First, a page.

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Gaston Browne ‘not prepared to give up’ on airline

by Marlon Madden
5 min read

Prime Minister of Antigua and Barbuda Gaston Browne is not prepared to give up just yet on the financially burdened airline LIAT, even as other shareholder governments have already voted in favour of its liquidation. In fact, the prime minister is moving to establish LIAT (2020) Ltd. to replace the ailing operation.

Browne made his position clear in a letter addressed to other major shareholder governments – Prime Minister of Barbados Mia Mottley, Prime Minister of Dominica Roosevelt Skerrit and Prime Minister of St Vincent and the Grenadines Ralph Gonsalves.

In the letter dated Thursday, July 2, he proposed that the group reconsider liquidating the airline and “reorganise” it instead.

At the same time, Browne has announced that “as a contingency arrangement” his government “intends to launch LIAT 2020 Ltd as early as possible” as a suitable replacement, should the other shareholders decide not to consider its reorganisation.

The Antigua and Barbuda leader said he deeply regretted that at a recent meeting of shareholders the group was unable to agree “on the importance to our regional integration project of maintaining the operations of LIAT 1974 Ltd, and to its further value as a feeder airline to transport tourists between the countries of the Caribbean”.

He expressed disappointment that a majority decision was made to liquidate the airline, with “no further discussion”, a step to which he objected.

“We, in Antigua and Barbuda, cannot abandon LIAT. LIAT did not abandon the Caribbean people. LIAT did not fail the region, it transported the region’s people safely for over six decades. It is those who undermined it, by encouraging transient profit-seekers in competition, that failed it,” said Browne.

“It is also troubling to my Government that shareholder governments in LIAT 1974 Ltd would decide by majority vote to liquidate the airline without putting in place any arrangements for meeting obligations to creditors and employees,” said the Antigua leader.

He explained that the expectation of creditors was that the regional governments would not renege on sovereign debt.

Browne said the creditors were now disadvantaged by the “failure” of shareholder governments to seek to negotiate with them reasonable terms for affordable repayment.

And with workers being laid off since the beginning of April without any form of compensation, Browne said: “A similar circumstance applies to the employees of LIAT who are all CARICOM nationals. Surely, it is the obligation of governments, particularly as shareholders of LIAT, and therefore, the employers of LIAT staff, to work out some form of negotiated compensation for them.”

Browne who broke the news on June 27 that LIAT was to be liquidated, said he remained convinced that the airline could be re-organised for the benefit of the region; to continue to provide the essential bridge between countries; to satisfy obligations, at least partially, to creditors and employees through negotiations and to turn the airline into a leaner, more efficient service that could be profitable.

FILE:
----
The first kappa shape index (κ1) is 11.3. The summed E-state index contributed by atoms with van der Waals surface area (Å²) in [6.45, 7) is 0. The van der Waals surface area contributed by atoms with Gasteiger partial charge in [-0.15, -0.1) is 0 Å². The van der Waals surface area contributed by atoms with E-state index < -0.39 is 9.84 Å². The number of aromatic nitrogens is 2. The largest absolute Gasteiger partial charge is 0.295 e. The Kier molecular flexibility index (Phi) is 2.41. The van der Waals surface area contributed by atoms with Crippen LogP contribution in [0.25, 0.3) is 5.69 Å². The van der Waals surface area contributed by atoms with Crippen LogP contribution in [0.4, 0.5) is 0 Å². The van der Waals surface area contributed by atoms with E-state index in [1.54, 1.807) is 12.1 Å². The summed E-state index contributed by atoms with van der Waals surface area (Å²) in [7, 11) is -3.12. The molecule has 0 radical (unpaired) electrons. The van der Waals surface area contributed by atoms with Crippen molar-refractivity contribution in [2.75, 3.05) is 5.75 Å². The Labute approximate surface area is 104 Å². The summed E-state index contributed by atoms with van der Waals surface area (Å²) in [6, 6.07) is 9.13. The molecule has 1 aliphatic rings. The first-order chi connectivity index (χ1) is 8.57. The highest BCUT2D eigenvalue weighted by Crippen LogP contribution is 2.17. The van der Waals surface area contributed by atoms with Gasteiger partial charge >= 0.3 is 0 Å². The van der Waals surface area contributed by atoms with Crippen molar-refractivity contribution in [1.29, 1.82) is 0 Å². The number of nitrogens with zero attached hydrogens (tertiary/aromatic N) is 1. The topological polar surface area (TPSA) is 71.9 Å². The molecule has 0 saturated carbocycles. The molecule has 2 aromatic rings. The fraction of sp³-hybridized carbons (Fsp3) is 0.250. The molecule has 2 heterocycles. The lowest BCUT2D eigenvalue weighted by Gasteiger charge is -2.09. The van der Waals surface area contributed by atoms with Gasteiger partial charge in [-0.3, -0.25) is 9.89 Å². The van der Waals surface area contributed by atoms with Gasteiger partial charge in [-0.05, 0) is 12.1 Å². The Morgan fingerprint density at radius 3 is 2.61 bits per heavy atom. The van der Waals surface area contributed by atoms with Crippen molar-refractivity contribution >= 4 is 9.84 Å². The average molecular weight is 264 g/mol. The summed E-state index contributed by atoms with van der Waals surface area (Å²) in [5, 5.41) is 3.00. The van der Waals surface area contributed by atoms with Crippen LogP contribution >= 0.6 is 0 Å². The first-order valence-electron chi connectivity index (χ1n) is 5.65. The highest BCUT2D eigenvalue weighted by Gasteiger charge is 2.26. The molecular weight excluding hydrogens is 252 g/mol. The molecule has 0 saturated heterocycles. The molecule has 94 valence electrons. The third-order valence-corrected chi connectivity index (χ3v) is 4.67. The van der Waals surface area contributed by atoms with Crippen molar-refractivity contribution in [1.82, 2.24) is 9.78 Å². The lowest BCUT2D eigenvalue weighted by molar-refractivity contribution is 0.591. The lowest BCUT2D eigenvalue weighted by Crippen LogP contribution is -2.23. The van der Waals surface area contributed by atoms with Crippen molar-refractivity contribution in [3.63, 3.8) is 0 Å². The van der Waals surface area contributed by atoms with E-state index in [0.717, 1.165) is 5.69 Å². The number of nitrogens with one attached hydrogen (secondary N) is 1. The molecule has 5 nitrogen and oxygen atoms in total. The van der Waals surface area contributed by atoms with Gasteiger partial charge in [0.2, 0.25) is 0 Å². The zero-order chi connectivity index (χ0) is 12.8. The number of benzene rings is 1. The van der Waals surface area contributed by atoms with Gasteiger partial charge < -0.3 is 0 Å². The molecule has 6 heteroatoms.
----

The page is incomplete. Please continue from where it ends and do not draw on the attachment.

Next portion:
“After all, in as much as LIAT 1974 Ltd has been saddled with many challenges, its loss was $12 million last year. A re-organised operation, efficiently managed, could turn around to produce modest profits,” he said.

“It is against this background that the Government of Antigua and Barbuda once again calls on the main shareholder Governments of LIAT 1974 Ltd to reconsider the decision to liquidate the airline and instead, to give meaningful consideration to re-organising it. We emphasise that a technical report already exists that could be the blueprint for deliberation of re-organisation,” he said.

In relation to Antigua registering the airline under a new name, Browne said his government has applied to do so and he called on the other shareholder governments to release the trademark to allow him to continue the process.

“In the meantime, we advise in full transparency, that the Government of Antigua and Barbuda has: (a) set aside $20 million to capitalize the company; (b) secured the serious commitment of other governments and private sector partners to take equity stakes, producing, so far, another $20 million; (c) put an expert team in place to produce a plan for a lean and efficient operation that would be profitable,” said Browne.

“Further, we extend an open invitation to all CARICOM governments, particularly the main shareholders of LIAT 1974 Ltd to participate in the ownership of LIAT 2020 Ltd,” he added.

Browne said he remained confident that a sustainable air bridge between countries in the Caribbean was critical to regional integration “in all its aspects”.

Recalling the start of LIAT some 64 years ago, Browne said it had provided an “essential bridge” between the people of the Caribbean.

“Indeed, it is true to say that LIAT’s challenges, including its operating losses, derived from its continuous battles to maintain aviation stability and sustainability for the Caribbean people against opportunistic rivals who abandoned the area when their ambitions to profit from it failed to materialize,” said Browne. marlonmadden@barbadostoday.bb

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